The changes to super announced in the May 2006 budget had a dramatic effect on the funds management industry. One medium-sized manager, Perennial Investment Partners, seized the moment with a daring initiative to waive fees for a short period.
The move was a success, but not without many hurdles which may serve as a lesson to others who embark on temporary price-cutting – a rarity in funds management but reasonably common in other more marketing-orientated industries. Brian Thomas, the head of retail funds management for Perennial, and Lewis Bearman, the firm’s chief operating officer, presented at the 2008 Investment Administration conference a review of the process to reduce fees to zero for three months on all net new investments made in May and June 2007, which was extended to July.
Thomas said the manager had to overcome legal, regulatory and client-equity issues, with the possibility of brand damage because of the perception of discounting. “Several times during the process, it looked impossible,” he said. Thomas said that the fear of brand damage turned out to be unfounded, with the press reaction being much better than expected. In terms of gross sales, the “experiment” worked.
Most importantly, big increases in new net inflows occurred in July, August, September and October – after the zero fee period had expired. Bearman said the offer applied to 24 trusts across all asset classes. The offer was extended into July because of funds being parked in cash during year end for longer-term decisions to be made in July.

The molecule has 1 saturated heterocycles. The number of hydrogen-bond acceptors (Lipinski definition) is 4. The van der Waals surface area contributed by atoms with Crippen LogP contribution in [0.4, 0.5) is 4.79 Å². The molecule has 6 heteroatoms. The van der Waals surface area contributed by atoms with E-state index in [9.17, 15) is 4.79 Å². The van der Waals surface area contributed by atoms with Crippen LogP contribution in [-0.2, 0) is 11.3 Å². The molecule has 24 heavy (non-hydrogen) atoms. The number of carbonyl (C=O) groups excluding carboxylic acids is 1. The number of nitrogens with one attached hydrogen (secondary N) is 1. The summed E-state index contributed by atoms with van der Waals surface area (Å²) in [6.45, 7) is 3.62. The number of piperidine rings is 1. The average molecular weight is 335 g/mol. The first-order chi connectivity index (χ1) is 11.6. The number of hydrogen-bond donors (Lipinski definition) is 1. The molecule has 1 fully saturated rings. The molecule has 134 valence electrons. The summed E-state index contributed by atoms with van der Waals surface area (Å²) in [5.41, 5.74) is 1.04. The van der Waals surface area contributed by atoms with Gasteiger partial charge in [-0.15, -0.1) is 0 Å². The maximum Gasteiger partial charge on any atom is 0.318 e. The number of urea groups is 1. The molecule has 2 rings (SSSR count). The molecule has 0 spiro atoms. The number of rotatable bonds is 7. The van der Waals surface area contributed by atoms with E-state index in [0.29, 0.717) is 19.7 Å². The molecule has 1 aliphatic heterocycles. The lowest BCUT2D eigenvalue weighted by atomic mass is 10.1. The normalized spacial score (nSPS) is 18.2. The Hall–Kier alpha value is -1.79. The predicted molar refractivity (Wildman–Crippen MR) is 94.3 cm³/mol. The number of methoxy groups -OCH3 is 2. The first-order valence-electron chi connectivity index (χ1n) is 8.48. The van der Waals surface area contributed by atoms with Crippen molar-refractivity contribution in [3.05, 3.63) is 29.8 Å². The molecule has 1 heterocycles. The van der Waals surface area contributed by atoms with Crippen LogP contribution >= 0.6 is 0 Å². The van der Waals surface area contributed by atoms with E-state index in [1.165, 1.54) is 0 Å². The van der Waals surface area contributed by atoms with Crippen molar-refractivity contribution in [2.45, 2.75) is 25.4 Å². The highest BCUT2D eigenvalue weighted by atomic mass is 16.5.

ASIC approval was required to change the fee structure for the existing PDS, with a supplementary PDS required to be issued for the life of the offer and withdrawn when the fee-free period expired. “It was essential that all investors were treated equally … No distinction could be made between existing investors contributing new funds and new investors,” he said.
Because Perennial outsources its registry (to parent IOOF), all administrative implementation requirements were beyond its control. Challenges included: identification of new money from existing investors; treatment of inter-funded money between products; treatment of fund distributions; and issues to do with the supplementary PDS.
Modifications were required in IT to automate the implementation of the offer. It was decided that distributions be excluded from the offer. Bearman said that one of the lessons learned was to ensure that any system shortfalls were identified up-front.